Thursday, October 8, 2020

Introducing the UniProt Alzheimer’s disease portal


Alzheimer's disease (AD), the most common subtype of dementia, is the most prevalent neurodegenerative disorder with an estimated 30-35 million living with the disease worldwide. It is characterized by progressive memory loss, cognitive decline, and eventually leads to the loss of bodily functions and ultimately death.  

Although much is known about this complex disease, the underlying cause remains unclear. Current research suggests that the risk of developing AD is influenced by both genetic and environmental factors as well as age; although it is not a normal part of ageing. 

Despite considerable global scientific efforts into developing drugs, vaccines and other medical treatments, there are currently no effective medications for the prevention and treatment of AD. Since 1998, 146 drugs have been tested and rejected, and the four drugs that have been approved for therapeutic use only have modest symptom-reducing effects and do not alter the eventual progression of AD. 

It is therefore critical that the plethora of data generated by this research is collected, organized, freely-available and accessible to researchers, in order to increase the pace of discovery and innovation.


To better serve the needs of the AD research community and to facilitate discoverability, UniProt has developed the Alzheimer’s disease portal to help researchers explore and access current AD genomic-based data from the UniProtKB database, but in a single centralized UniProt disease portal.  It is linked from the UniProt Alzheimer Disease page in the first beta release.

Developed with the help of AD researchers, the portal incorporates UniProt functional annotations, protein network visualizations, and has integrated genomic and drug-related data from other resources; allowing users to easily visualize and compare data to identify similarities using variants, protein interactions, diseases, and drug data. The portal follows a card-based approach to allow exploration of interconnected data. For example, the navigation connects you from a given Disease to an associated protein to another disease that the protein may be involved in.

The landing page shows a disease card with a disease description and a dropdown to select sub-types for the disease. Further, it presents three tabs with associated proteins, drug candidates and UniProt curated sequence variants.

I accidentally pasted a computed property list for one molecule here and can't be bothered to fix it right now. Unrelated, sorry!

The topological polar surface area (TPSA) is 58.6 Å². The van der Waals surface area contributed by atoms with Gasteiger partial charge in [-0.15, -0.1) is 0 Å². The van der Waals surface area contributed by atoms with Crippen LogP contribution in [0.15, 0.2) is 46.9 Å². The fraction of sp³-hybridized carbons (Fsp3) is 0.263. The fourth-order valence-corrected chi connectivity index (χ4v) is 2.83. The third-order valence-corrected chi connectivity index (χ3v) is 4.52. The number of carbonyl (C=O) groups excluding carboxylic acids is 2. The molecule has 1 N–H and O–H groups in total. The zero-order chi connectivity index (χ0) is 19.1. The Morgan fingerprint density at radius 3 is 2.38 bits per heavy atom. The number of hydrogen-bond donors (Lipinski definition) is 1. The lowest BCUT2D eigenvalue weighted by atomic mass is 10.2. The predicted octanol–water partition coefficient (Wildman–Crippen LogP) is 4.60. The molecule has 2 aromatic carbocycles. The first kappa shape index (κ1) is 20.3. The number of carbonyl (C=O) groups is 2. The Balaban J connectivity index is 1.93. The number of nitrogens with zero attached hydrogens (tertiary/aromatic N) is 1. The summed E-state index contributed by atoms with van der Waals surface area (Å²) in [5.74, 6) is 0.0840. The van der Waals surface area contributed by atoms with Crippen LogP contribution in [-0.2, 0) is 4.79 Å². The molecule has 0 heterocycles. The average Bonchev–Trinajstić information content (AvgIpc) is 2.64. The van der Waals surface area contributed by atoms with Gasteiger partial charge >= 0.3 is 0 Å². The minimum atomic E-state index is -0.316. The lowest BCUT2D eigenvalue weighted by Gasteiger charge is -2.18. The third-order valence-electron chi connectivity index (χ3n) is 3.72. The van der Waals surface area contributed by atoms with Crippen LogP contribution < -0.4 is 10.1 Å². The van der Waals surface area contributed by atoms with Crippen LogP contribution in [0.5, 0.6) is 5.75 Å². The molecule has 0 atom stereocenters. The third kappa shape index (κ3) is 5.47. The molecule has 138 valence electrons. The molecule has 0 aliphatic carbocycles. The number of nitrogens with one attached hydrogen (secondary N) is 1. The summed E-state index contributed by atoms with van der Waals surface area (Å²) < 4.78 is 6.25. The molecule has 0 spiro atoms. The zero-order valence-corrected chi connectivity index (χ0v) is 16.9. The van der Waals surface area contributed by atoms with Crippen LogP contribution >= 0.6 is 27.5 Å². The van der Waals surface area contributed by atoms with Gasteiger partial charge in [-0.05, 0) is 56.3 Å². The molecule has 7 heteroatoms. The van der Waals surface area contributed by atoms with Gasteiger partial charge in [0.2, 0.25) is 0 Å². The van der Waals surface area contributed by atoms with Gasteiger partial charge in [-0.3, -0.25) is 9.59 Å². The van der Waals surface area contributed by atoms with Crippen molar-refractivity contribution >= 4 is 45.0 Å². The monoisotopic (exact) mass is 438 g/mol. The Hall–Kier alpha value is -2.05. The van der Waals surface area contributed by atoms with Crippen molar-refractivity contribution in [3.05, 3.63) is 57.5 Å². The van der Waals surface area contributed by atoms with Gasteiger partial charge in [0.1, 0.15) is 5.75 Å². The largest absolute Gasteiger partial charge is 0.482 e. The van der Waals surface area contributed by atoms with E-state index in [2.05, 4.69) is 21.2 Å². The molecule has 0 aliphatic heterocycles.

The ‘Proteins’ tab allows quick filtering and download of the entire protein dataset. For each protein, you can view all its interactions, all pathways it is involved in, all sequence variants it is known to have (including UniProt curated variants as well predicted variants from Large Scale Studies), all diseases that the protein is associated with according to UniProt curation, and any drugs linked to the disease according to Chembl. 

The Drug candidates tab shows all drug candidates associated with the disease from Chembl and Open Targets, with the max phase, mechanism of action, links to Chembl, links to literature, associated diseases and associated UniProt proteins for each drug.

The Sequence variants tab presents all UniProt curated sequence variants associated with the disease.

Try out the UniProt Disease Portal and help us develop it further for your requirements by sending us feedback through the ‘Feedback’ link in the header.


Cummings J, Lee G, Ritter A, Sabbagh M, Zhong K. Alzheimer's disease drug development pipeline: 2020. Alzheimers Dement. (2020);6(1):e12050. DOI: 10.1002/trc2.12050. UniProt Consortium. A Coordinated Approach by Public Domain Bioinformatics Resources to Aid the Fight Against Alzheimer's Disease Through Expert Curation of Key Protein Targets. J Alzheimers Dis. (2020);77(1):257-273. DOI: 10.3233/JAD-200206  


  1. I read this wonderful life experience shared by someone cured from Alzheimer disease through herbal medicine and I am delighted to also share my husband’s cure experience. My husband’s struggle with memory loss started 10 years ago. I was worried, when he began to ask repeated questions and practically forgot all special memories we shared including the children’s birthday and our wedding anniversary. Work became impossible, so he had to retire. I had to constantly make him write down dates and months and paste around the house. The doctor prescribed palixid and I also used lecithin and saffron capsules medications which came with untold side effects, without providing a cure. I got to a stage that I almost gave up and let fate have its course on his health. The love I have for him pushed me to keep searching and gladly, I got to know about Dr. Mohan herbal supplements for Alzheimer disease. My husband’s memory loss saw great improvement after one month of treatment with Dr. Mohan and after 7 months he bounced back to life completely. It may suit you to consult him if your loved one battles Alzheimer or dementia. Via

  2. I found this blog informative or very useful for me. I suggest everyone, once you should go through this.

    world health day